Install and Configure the Development Environment

In this lesson, we’ll get our development system up and ready to go. In subsequent lessons, we’ll use this environment to dig into each of the technologies.

Here’s what we’ll cover in this lesson:

  1. Install Google Chrome on our Mint VM. Chrome is great for debugging and development.
  2. Install Oracle’s Java JDK; after we remove OpenJDK that’s been installed by default
  3. Apache2 web server
  4. Configure our system to serve content from two sites on the same machine: a generic site we will use for our development; and a wordpress site using a different sub-domain

In our next lesson, we’ll finish the configuration by completing the following:

  1. Next, we’ll install WordPress and configure it for our WordPress site
  2. We will create a child wordpress site so that updates to our theme will not destroy our customizations; and so we can use JQuery and our Web Services
  3. We will then install Netbeans and Tomcat
  4. Finally, we’ll look at building a simple web service and make web service calls from within WordPress.

Let’s get started.

1) Install Google Chrome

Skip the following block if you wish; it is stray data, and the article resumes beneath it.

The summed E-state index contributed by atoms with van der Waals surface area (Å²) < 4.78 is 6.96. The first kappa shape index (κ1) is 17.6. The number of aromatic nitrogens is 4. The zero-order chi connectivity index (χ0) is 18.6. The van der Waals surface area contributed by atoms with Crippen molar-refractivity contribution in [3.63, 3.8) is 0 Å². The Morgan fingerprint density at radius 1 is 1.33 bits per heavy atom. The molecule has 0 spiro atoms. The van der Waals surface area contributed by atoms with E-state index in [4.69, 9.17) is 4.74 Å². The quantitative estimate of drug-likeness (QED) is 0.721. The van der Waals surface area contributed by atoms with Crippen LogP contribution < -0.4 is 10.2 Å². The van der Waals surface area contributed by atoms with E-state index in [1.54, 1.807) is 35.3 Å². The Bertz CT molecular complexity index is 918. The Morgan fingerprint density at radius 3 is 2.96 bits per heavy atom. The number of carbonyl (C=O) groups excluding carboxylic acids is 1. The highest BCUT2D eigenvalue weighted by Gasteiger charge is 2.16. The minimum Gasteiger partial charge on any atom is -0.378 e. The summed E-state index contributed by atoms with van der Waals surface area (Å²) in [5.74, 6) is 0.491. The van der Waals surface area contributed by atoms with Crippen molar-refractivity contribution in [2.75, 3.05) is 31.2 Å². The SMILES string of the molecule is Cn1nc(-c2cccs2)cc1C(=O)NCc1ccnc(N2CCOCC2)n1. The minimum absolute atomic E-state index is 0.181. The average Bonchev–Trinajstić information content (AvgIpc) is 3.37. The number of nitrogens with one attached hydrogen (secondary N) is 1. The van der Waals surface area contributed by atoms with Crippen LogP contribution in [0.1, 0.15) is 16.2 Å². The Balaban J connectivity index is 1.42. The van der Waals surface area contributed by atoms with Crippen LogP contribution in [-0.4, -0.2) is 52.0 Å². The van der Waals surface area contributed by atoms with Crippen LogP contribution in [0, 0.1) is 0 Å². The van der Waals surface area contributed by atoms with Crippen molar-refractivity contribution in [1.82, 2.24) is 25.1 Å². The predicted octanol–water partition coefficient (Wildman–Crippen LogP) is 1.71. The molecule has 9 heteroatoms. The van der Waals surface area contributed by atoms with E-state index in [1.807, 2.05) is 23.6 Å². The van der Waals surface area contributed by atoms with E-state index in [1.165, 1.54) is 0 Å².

Firefox is installed as the default web browser in Mint so let’s open that and search for Google Chrome Download.  The site should automatically detect that you are on Linux and offer you two choices.  Select the .deb file type:

I prefer to use the package installer to install.

I also like to add an icon to the task bar.  To do this, click on the Menu icon in the lower right corner and search for Chrome. Right click over the icon when you find it and select the Add to Panel option, it should not be listed on the “Panel”, aka “taskbar”.

2)  Install Oracle’s JDK

Let’s first remove the default OpenJDK stuff on the system.  It shouldn’t cause problems, but I prefer to keep things as simple as possible to remove variables that may create problems down the road.

Issue the following command: sudo apt-get purge openjdk-\*  Java and the jdk may not be installed and that’s OK.

Next, let’s install Oracle’s JDK.

  • Configure the Oracle ppa:  sudo add-apt-repository ppa:webupd8team/java
  • Update and install the jdk: sudo apt update; sudo apt install oracle-java8-installer
  • As the install program warns, let’s make it the default: sudo apt install oracle-java8-set-default
  • Now, let’s confirm we’re all configured: java -version
3) Install Apache2 Web Server

This is even easier than the previous two installations:  sudo apt install apache2 apache2-utils apache2-doc

Open your brand new Chrome browser and key in localhost as the web address.  Your web server should serve up the introduction web page that should look like this:


Wow, in a matter of minutes, we’ve already installed three programs including a web server.  And our licensing costs are zero!  Not bad.

4) Configure our Site to Serve Content for two Web Sites

There are several reasons why we may want to configure two different web sites on our development machine such as: